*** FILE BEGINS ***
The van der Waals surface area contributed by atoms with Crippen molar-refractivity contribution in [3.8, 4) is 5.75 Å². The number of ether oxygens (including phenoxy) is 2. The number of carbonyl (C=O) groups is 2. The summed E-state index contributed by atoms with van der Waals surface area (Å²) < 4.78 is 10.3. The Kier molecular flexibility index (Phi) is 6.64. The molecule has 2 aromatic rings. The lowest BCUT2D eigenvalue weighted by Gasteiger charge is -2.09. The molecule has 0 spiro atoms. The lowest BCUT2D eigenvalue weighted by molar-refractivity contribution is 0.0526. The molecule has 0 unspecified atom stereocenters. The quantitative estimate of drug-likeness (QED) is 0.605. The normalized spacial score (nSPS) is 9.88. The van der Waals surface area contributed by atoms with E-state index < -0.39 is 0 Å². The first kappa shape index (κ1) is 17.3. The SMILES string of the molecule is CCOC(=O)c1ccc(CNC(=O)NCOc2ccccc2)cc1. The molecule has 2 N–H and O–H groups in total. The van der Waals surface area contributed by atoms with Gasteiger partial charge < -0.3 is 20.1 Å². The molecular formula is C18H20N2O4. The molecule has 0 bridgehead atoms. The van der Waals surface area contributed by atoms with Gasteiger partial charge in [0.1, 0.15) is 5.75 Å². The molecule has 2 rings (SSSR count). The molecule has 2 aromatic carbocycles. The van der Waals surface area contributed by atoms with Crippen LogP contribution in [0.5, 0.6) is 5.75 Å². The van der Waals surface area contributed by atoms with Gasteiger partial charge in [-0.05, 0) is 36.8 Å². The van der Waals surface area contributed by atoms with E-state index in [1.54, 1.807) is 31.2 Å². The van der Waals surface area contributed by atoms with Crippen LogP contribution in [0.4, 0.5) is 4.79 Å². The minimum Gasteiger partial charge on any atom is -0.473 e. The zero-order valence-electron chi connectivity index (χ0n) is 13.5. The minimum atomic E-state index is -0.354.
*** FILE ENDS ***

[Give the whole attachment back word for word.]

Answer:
The van der Waals surface area contributed by atoms with Crippen molar-refractivity contribution in [3.8, 4) is 5.75 Å². The number of ether oxygens (including phenoxy) is 2. The number of carbonyl (C=O) groups is 2. The summed E-state index contributed by atoms with van der Waals surface area (Å²) < 4.78 is 10.3. The Kier molecular flexibility index (Phi) is 6.64. The molecule has 2 aromatic rings. The lowest BCUT2D eigenvalue weighted by Gasteiger charge is -2.09. The molecule has 0 spiro atoms. The lowest BCUT2D eigenvalue weighted by molar-refractivity contribution is 0.0526. The molecule has 0 unspecified atom stereocenters. The quantitative estimate of drug-likeness (QED) is 0.605. The normalized spacial score (nSPS) is 9.88. The van der Waals surface area contributed by atoms with E-state index < -0.39 is 0 Å². The first kappa shape index (κ1) is 17.3. The SMILES string of the molecule is CCOC(=O)c1ccc(CNC(=O)NCOc2ccccc2)cc1. The molecule has 2 N–H and O–H groups in total. The van der Waals surface area contributed by atoms with Gasteiger partial charge < -0.3 is 20.1 Å². The molecular formula is C18H20N2O4. The molecule has 0 bridgehead atoms. The van der Waals surface area contributed by atoms with Gasteiger partial charge in [0.1, 0.15) is 5.75 Å². The molecule has 2 rings (SSSR count). The molecule has 2 aromatic carbocycles. The van der Waals surface area contributed by atoms with Crippen LogP contribution in [0.5, 0.6) is 5.75 Å². The van der Waals surface area contributed by atoms with Gasteiger partial charge in [-0.05, 0) is 36.8 Å². The van der Waals surface area contributed by atoms with E-state index in [1.54, 1.807) is 31.2 Å². The van der Waals surface area contributed by atoms with Crippen LogP contribution in [0.4, 0.5) is 4.79 Å². The minimum Gasteiger partial charge on any atom is -0.473 e. The zero-order valence-electron chi connectivity index (χ0n) is 13.5. The minimum atomic E-state index is -0.354.